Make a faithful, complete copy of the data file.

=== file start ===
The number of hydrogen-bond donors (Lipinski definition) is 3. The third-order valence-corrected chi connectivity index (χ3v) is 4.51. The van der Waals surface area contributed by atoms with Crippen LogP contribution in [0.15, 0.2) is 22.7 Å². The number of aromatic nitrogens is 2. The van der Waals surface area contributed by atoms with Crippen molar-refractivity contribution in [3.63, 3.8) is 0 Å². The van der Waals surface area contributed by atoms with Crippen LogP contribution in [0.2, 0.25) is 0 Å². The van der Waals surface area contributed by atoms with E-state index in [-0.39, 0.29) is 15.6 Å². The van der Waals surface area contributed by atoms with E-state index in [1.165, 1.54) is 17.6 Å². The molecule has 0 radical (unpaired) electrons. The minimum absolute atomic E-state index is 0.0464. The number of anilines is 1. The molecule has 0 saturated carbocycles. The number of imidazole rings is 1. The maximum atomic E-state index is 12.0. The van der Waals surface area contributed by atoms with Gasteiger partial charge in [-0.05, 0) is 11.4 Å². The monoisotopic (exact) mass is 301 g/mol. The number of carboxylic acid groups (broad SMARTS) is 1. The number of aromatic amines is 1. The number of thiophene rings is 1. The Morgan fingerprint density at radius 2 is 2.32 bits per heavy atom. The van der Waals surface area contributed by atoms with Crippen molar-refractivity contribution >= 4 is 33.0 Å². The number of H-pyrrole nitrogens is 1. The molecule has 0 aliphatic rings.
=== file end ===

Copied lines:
The number of hydrogen-bond donors (Lipinski definition) is 3. The third-order valence-corrected chi connectivity index (χ3v) is 4.51. The van der Waals surface area contributed by atoms with Crippen LogP contribution in [0.15, 0.2) is 22.7 Å². The number of aromatic nitrogens is 2. The van der Waals surface area contributed by atoms with Crippen molar-refractivity contribution in [3.63, 3.8) is 0 Å². The van der Waals surface area contributed by atoms with Crippen LogP contribution in [0.2, 0.25) is 0 Å². The van der Waals surface area contributed by atoms with E-state index in [-0.39, 0.29) is 15.6 Å². The van der Waals surface area contributed by atoms with E-state index in [1.165, 1.54) is 17.6 Å². The molecule has 0 radical (unpaired) electrons. The minimum absolute atomic E-state index is 0.0464. The number of anilines is 1. The molecule has 0 saturated carbocycles. The number of imidazole rings is 1. The maximum atomic E-state index is 12.0. The van der Waals surface area contributed by atoms with Gasteiger partial charge in [-0.05, 0) is 11.4 Å². The monoisotopic (exact) mass is 301 g/mol. The number of carboxylic acid groups (broad SMARTS) is 1. The number of aromatic amines is 1. The number of thiophene rings is 1. The Morgan fingerprint density at radius 2 is 2.32 bits per heavy atom. The van der Waals surface area contributed by atoms with Crippen molar-refractivity contribution >= 4 is 33.0 Å². The number of H-pyrrole nitrogens is 1. The molecule has 0 aliphatic rings.